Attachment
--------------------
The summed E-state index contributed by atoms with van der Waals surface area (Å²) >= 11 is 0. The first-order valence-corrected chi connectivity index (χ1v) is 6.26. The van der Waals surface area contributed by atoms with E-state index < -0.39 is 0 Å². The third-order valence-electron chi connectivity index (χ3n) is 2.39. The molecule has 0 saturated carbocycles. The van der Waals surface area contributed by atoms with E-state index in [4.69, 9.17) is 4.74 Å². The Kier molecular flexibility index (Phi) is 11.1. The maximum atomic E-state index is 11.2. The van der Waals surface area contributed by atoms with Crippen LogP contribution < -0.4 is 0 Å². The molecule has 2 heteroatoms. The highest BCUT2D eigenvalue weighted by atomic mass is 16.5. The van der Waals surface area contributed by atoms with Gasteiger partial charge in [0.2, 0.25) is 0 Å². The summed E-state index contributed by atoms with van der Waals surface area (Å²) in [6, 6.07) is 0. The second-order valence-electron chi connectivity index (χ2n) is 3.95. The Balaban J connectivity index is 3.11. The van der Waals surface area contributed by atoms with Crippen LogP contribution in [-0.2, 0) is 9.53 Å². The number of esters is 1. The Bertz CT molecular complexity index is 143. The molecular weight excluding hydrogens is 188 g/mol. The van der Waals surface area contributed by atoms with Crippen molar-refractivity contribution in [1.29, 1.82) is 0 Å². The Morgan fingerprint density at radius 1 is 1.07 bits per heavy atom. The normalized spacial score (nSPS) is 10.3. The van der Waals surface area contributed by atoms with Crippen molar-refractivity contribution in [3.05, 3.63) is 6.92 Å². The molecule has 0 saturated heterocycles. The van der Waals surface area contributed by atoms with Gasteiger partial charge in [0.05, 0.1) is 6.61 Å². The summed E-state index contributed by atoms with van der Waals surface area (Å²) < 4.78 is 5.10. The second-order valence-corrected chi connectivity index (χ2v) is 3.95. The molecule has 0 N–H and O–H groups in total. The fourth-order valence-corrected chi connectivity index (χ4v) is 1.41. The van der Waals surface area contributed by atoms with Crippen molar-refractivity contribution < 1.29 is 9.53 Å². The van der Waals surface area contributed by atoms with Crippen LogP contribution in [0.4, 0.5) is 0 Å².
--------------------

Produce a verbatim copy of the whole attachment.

The summed E-state index contributed by atoms with van der Waals surface area (Å²) >= 11 is 0. The first-order valence-corrected chi connectivity index (χ1v) is 6.26. The van der Waals surface area contributed by atoms with E-state index < -0.39 is 0 Å². The third-order valence-electron chi connectivity index (χ3n) is 2.39. The molecule has 0 saturated carbocycles. The van der Waals surface area contributed by atoms with E-state index in [4.69, 9.17) is 4.74 Å². The Kier molecular flexibility index (Phi) is 11.1. The maximum atomic E-state index is 11.2. The van der Waals surface area contributed by atoms with Crippen LogP contribution < -0.4 is 0 Å². The molecule has 2 heteroatoms. The highest BCUT2D eigenvalue weighted by atomic mass is 16.5. The van der Waals surface area contributed by atoms with Gasteiger partial charge in [0.2, 0.25) is 0 Å². The summed E-state index contributed by atoms with van der Waals surface area (Å²) in [6, 6.07) is 0. The second-order valence-electron chi connectivity index (χ2n) is 3.95. The Balaban J connectivity index is 3.11. The van der Waals surface area contributed by atoms with Crippen LogP contribution in [-0.2, 0) is 9.53 Å². The number of esters is 1. The Bertz CT molecular complexity index is 143. The molecular weight excluding hydrogens is 188 g/mol. The van der Waals surface area contributed by atoms with Crippen molar-refractivity contribution in [1.29, 1.82) is 0 Å². The Morgan fingerprint density at radius 1 is 1.07 bits per heavy atom. The normalized spacial score (nSPS) is 10.3. The van der Waals surface area contributed by atoms with Crippen molar-refractivity contribution in [3.05, 3.63) is 6.92 Å². The molecule has 0 saturated heterocycles. The van der Waals surface area contributed by atoms with Gasteiger partial charge in [0.05, 0.1) is 6.61 Å². The summed E-state index contributed by atoms with van der Waals surface area (Å²) < 4.78 is 5.10. The second-order valence-corrected chi connectivity index (χ2v) is 3.95. The molecule has 0 N–H and O–H groups in total. The fourth-order valence-corrected chi connectivity index (χ4v) is 1.41. The van der Waals surface area contributed by atoms with Crippen molar-refractivity contribution < 1.29 is 9.53 Å². The van der Waals surface area contributed by atoms with Crippen LogP contribution in [0.4, 0.5) is 0 Å².